It might seem like cryptocurrencies just appeared out of nowhere one day and became something major in the tech world. The truth is that this basic idea for money that would someday, somehow, exist in the digital area lived quite some time ago. More than 10 years before any known cryptocurrency lived, a computer engineer Wei Dai published a paper where he talked about “B-money” - a digital currency that could be sent with a group of untraceable digital pseudonyms. At the same time blockchain pioneer Nick Szabo composed another attempt by the name of Bit Gold that also held the idea of creating a decentralized digital currency. The idea was driven by inefficiencies he saw in the traditional financial system. Even though the ideas were never launched, they were still a part of the inspiration behind Bitcoin.

So, cryptocurrency was always meant to be used as an anonymous payment system, verified over the public network through the cryptographic process. However, the first one to catch on with the public was issued in 2008.

2008 is the year in which Satoshi Nakamoto published the white paper called Bitcoin: A Peer-to-Peer Electronic Cash System, where we can find the description of the functionality of the Bitcoin Blockchain network. Satoshi Nakamoto’s identity was never revealed, however, he or they, as the name might also represent a group of people, effectively conducted the blockchain technology by mining the first block of the Bitcoin network, also known as Genesis Block.

Crypto Timeline

The first digital currency was “officially” born when Nakamoto made a Bitcoin transaction in 2009. And so it began - Bitcoin software became available to the public and mining became a thing. New Bitcoins were made and transactions were recorded and verified on the blockchain.

Next, the programmer Laszlo Hanyecz bought two pizzas for 10,000 BTC on the 22nd of May 2010 and that is the first recorded purchase of goods bought with Bitcoin. At the time, the transaction was worth $41. Today, it would be worth approximately $90 million. This day is still memorialized as the Bitcoin Pizza Day. Until that event, Bitcoin had only been mined, never traded and so it was impossible to assign a monetary value to the units of the emerging cryptocurrencies, which means that with this specific event, Bitcoin received a valuation for the first time.

2011 was the year when cryptocurrency emerged. Bitcoin had gained popularity and the idea of encrypted currencies and decentralization caught on. That was also the time when alternative cryptocurrencies appeared, trying to improve on the original Bitcoin design, with speed, anonymity, and other advantages. Namecoin and Litecoin were one of the first to emerge. As of today, there are over 1,000 cryptocurrencies circulating and new ones are constantly appearing.

In 2013 the Bitcoin price crashed shortly after it reached $1,000 for the first time. The price plummeted to about $300 and it took more than two years for the price to go back up to $1,000.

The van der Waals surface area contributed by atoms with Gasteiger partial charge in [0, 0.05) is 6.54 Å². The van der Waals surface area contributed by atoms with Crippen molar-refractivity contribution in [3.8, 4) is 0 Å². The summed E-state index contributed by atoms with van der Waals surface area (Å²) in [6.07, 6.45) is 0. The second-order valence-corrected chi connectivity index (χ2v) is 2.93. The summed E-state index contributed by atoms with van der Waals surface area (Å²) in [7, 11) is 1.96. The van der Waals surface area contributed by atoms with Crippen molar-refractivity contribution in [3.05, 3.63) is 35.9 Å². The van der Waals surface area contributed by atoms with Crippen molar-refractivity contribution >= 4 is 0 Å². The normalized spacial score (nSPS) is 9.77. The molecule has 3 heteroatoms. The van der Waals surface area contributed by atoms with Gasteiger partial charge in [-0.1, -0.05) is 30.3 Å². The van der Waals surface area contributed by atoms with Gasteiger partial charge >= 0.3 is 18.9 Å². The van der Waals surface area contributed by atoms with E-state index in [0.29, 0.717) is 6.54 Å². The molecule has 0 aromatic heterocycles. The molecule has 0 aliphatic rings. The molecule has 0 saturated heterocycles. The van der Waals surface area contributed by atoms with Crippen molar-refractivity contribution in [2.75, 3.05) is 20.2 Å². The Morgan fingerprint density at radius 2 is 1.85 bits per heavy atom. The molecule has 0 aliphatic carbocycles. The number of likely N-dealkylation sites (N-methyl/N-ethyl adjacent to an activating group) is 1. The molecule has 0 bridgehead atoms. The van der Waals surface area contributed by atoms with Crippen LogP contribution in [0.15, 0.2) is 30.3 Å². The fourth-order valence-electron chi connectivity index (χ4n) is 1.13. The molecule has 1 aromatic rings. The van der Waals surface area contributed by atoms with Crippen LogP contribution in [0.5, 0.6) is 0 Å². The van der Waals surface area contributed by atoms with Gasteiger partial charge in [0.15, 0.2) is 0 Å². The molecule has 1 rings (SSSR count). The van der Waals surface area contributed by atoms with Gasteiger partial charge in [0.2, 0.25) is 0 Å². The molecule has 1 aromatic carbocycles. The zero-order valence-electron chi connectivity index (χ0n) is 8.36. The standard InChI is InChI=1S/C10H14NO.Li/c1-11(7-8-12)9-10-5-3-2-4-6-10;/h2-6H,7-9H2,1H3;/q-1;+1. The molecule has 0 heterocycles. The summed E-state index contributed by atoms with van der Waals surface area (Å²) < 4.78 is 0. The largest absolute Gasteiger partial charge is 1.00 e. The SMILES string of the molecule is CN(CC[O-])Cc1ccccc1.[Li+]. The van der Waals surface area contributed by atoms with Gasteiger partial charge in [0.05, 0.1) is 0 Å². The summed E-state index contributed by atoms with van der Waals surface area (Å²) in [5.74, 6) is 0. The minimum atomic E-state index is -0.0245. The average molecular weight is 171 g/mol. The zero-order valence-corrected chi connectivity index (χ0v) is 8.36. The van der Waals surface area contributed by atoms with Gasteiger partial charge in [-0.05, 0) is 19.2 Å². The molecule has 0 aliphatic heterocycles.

In February of 2014 Tokyo based exchange Mt. Gox collapsed. Mt. Gox was one of the first prominent bitcoin exchanges that handled 70% of all Bitcoin transactions at the time. It filed for bankruptcy after hundreds of thousands of bitcoins, worth millions of dollars went missing, apparently in a hack. Bitcoin advocates, the Winklevoss twins, were among the notable investors who lost assets in this incident.

At the end of the July of 2015 the Ethereum network was launched - that brought smart contracts to the cryptocurrency world. A “smart contract” is a piece of code that runs on Ethereum. It’s called a “contract” because that piece of code can control valuable things like ETH or other digital assets.

Another turning point for crypto was 2017, more specifically November, because that is the month when the value of Bitcoin went above $10,000. In previous years, bitcoin slowly gained traction and then in 2017, it began to attract business leaders from all over the globe. Bitcoin hit $19,873 in December. That year we were also witness to the Bitcoin cash hard fork, which split bitcoin into two derivative cryptocurrencies - BTC and bitcoin cash.

Another big event that year occurred in April, when Japan legalized Bitcoin as a legal payment method.

In 2018, exchanges in South Korea and Japan were hacked. Scrutiny of the unregulated, decentralized currency came from China and other nations; giants like Google and Facebook banned ads that involved cryptocurrency. The price of Bitcoin fell below $4,000 in December 2018.

In 2019 Bitcoin spiked in value again when Facebook and other organizations showed signs of launching their cryptocurrency. Facebook announced plans to debut “Libra” in 2020, a cryptocurrency supported by an independent organization composed of member companies from various industries, the Libra Association.

Tune in next time when we will examine the rise of the crypto market and get a history lesson on the XRP Ledger. Check part 2 here!